This exciting story is also an education about a culture of which I knew very little.  The actions of colonial powers, the church and collectors of artifacts is called into questions but there is also our moral dilemma of whether to exhibit treasures from the past or return them to their source.  But don’t let this put you off; you will be on the edge of your seat wondering if Zelda will take one risk too many as well as wishing to discover what actually happened to Nicholas Mayfield.  A thoroughly good read.

An amazing picture of a Bis pole

Rituals of the Dead on Amazon UK and Amazon US

My review of Zelda’s first adventure Down and Out in Kathmandu

#TuesdayBookBlog #Amreading and looking forward

 

God in Ruins

I am slowly reading A God in Ruins by Kate Atkinson.  Although a long time fan of her books, I struggled with the structure of Life After Life so A God in Ruins sat on my bookcase for a year.  But I am really enjoying following the life of Teddy back and forth during the twentieth century.

Now some news.

Interview with

Some of the most interesting characters from my favourite books have agreed to talk to me.  I am really looking forward to learning more about them.

Help Me Raise £250 For The Dogs Trust By Leaving Me A Link To Your Blog

A lovely way to start the New Year.

Hugh's Views & News

The Christmas tree is up, but something is missing. There are no gifts under it, and I need your help to put that right.

#charity #appeal #christmastree #christmas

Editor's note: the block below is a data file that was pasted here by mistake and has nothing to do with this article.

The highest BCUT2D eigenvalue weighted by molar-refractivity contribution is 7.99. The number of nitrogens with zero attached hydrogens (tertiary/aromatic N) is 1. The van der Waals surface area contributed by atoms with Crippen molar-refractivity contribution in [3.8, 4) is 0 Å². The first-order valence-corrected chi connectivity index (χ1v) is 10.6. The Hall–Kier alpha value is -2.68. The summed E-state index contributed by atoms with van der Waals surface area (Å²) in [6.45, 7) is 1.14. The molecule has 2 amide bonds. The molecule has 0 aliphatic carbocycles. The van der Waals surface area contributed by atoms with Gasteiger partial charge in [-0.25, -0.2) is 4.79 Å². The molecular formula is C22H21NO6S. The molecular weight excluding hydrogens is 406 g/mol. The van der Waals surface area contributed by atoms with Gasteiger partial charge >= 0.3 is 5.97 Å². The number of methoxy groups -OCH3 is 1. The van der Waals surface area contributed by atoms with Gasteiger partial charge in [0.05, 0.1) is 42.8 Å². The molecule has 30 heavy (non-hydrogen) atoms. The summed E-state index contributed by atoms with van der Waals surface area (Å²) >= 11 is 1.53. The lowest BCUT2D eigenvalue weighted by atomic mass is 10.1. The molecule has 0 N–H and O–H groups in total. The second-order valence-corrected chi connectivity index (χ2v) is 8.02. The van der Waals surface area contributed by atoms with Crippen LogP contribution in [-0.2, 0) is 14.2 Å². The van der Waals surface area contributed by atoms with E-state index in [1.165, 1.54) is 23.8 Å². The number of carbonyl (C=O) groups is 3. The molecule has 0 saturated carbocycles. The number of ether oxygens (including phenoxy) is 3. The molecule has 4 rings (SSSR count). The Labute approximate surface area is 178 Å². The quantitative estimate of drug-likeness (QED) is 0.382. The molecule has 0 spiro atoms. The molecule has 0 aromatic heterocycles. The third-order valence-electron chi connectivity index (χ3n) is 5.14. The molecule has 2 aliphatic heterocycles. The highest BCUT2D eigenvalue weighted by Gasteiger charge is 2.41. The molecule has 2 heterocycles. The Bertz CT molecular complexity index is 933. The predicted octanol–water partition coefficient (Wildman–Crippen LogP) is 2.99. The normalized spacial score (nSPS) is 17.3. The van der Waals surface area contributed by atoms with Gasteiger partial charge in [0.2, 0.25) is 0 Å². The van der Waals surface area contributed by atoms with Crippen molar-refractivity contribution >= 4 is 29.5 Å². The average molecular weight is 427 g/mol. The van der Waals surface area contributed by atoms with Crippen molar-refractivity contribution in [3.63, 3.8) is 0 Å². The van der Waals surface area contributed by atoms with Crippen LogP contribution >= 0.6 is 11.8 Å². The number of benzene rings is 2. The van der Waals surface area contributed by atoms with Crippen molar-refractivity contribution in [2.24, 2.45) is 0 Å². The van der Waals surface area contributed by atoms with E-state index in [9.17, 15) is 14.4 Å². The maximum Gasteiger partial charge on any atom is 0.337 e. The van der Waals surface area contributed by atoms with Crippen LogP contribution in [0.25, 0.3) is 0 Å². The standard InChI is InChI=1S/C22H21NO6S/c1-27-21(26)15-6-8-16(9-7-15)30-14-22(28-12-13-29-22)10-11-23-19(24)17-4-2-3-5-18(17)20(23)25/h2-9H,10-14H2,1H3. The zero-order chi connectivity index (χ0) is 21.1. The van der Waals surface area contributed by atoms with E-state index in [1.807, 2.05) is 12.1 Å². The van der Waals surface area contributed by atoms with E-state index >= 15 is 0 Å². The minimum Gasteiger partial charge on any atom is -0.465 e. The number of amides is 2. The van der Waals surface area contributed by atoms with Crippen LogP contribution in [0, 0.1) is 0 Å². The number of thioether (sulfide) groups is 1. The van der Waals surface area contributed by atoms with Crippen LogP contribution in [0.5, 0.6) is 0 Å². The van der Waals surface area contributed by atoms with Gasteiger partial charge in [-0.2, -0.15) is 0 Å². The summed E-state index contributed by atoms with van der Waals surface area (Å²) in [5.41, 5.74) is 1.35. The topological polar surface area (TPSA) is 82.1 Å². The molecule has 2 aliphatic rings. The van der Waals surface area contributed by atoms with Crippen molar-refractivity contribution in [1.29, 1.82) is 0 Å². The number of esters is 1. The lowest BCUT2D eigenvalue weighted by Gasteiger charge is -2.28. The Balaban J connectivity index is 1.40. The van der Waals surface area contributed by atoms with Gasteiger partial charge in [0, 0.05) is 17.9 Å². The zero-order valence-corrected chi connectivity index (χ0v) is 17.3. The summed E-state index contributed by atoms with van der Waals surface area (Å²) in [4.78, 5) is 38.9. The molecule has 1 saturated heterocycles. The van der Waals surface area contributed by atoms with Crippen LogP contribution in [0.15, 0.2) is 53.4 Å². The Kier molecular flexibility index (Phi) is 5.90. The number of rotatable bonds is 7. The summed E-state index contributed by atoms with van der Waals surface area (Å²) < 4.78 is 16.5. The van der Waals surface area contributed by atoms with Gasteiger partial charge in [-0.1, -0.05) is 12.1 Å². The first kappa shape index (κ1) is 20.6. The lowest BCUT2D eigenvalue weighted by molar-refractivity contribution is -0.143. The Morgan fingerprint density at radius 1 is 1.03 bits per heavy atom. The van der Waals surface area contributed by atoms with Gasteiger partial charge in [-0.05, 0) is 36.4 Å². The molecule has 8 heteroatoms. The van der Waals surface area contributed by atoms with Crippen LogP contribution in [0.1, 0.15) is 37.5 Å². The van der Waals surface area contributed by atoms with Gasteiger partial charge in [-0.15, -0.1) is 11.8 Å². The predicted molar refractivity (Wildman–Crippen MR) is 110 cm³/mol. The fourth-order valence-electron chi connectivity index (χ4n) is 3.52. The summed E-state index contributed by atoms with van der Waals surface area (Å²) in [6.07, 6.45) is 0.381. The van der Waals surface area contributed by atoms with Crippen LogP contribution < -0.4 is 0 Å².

For this year’s Christmas charity appeal, I’m asking you to help me raise up to £365 for The Dogs Trust.

The Dogs Trust, formerly known as the National Canine Defence League, is an animal welfare charity and humane society in the United Kingdom which specialises in the well-being of dogs. Click here to go to their website.

Want to get involved? Here’s what you need to do.

  1. In the comments section of this post, leave the name of your blog and a link to it. This can be a link to your ‘about me’ page, a favourite blog post you’ve published, or the home page of your blog.
  2. If you’re an author, you’re also welcome to leave me a link to any books you have published. So, for…

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How I Motivated Myself to Succeed by @ShelleyWilson72 #GuestPost

I am a great admirer of the energy and creativity of Shelley Wilson, so I’m thrilled to be part of the Blog Tour for her new book How I Motivated Myself to Succeed.  In her Guest Post below, Shelley explains how to set goals for yourself.

Blog Tour Banner for Shelley Wilson HIMMTS

How to Write a Successful Bucket List

It still feels strange when I’m asked to speak at networking events, or run workshops about goal setting and list writing. It’s only in the last ten years that I’ve actively taken steps to write a bucket list and pushed myself to achieve the goals I decided upon. To suddenly be called upon to help others embrace the goal setting phenomenon is both humbling and exciting.

When I ran my holistic health spa, I felt honoured to be included in my clients’ journey of self-care and personal development. We all face those times in our life when enough is enough, and things need to change. There are numerous reasons for this of course, from health related issues to loss and grief or redundancy.

For many years I drifted through life without any clear path. In my thirties, I became a single mum to three very small children, and so goal setting was the furthest thing from my mind. It was only as my children reached their teenage years, and grew in confidence, that I began to think about myself.